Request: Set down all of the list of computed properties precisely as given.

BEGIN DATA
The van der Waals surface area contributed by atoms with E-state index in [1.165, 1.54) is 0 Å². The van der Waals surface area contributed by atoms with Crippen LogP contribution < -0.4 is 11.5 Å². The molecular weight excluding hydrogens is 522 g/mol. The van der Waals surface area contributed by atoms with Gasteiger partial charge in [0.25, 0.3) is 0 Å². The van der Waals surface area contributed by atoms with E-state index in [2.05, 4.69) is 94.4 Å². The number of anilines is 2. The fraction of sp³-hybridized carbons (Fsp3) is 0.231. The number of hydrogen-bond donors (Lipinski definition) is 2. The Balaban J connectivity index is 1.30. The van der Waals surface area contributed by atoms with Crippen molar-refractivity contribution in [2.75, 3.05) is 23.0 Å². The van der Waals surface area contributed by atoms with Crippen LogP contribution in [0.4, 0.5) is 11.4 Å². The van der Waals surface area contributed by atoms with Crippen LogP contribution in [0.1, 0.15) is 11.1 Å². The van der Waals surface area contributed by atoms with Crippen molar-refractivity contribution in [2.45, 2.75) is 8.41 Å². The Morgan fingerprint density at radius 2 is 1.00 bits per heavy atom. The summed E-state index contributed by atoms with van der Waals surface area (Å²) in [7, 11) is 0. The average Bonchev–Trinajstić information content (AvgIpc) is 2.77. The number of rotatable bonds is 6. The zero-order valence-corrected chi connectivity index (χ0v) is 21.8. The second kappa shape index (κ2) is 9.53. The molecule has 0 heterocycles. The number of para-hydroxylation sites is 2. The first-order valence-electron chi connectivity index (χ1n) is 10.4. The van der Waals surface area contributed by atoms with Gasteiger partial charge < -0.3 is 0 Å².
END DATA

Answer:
The van der Waals surface area contributed by atoms with E-state index in [1.165, 1.54) is 0 Å². The van der Waals surface area contributed by atoms with Crippen LogP contribution < -0.4 is 11.5 Å². The molecular weight excluding hydrogens is 522 g/mol. The van der Waals surface area contributed by atoms with Gasteiger partial charge in [0.25, 0.3) is 0 Å². The van der Waals surface area contributed by atoms with E-state index in [2.05, 4.69) is 94.4 Å². The number of anilines is 2. The fraction of sp³-hybridized carbons (Fsp3) is 0.231. The number of hydrogen-bond donors (Lipinski definition) is 2. The Balaban J connectivity index is 1.30. The van der Waals surface area contributed by atoms with Crippen molar-refractivity contribution in [2.75, 3.05) is 23.0 Å². The van der Waals surface area contributed by atoms with Crippen LogP contribution in [0.4, 0.5) is 11.4 Å². The van der Waals surface area contributed by atoms with Crippen LogP contribution in [0.1, 0.15) is 11.1 Å². The van der Waals surface area contributed by atoms with Crippen molar-refractivity contribution in [2.45, 2.75) is 8.41 Å². The Morgan fingerprint density at radius 2 is 1.00 bits per heavy atom. The summed E-state index contributed by atoms with van der Waals surface area (Å²) in [7, 11) is 0. The average Bonchev–Trinajstić information content (AvgIpc) is 2.77. The number of rotatable bonds is 6. The zero-order valence-corrected chi connectivity index (χ0v) is 21.8. The second kappa shape index (κ2) is 9.53. The molecule has 0 heterocycles. The number of para-hydroxylation sites is 2. The first-order valence-electron chi connectivity index (χ1n) is 10.4. The van der Waals surface area contributed by atoms with Gasteiger partial charge < -0.3 is 0 Å².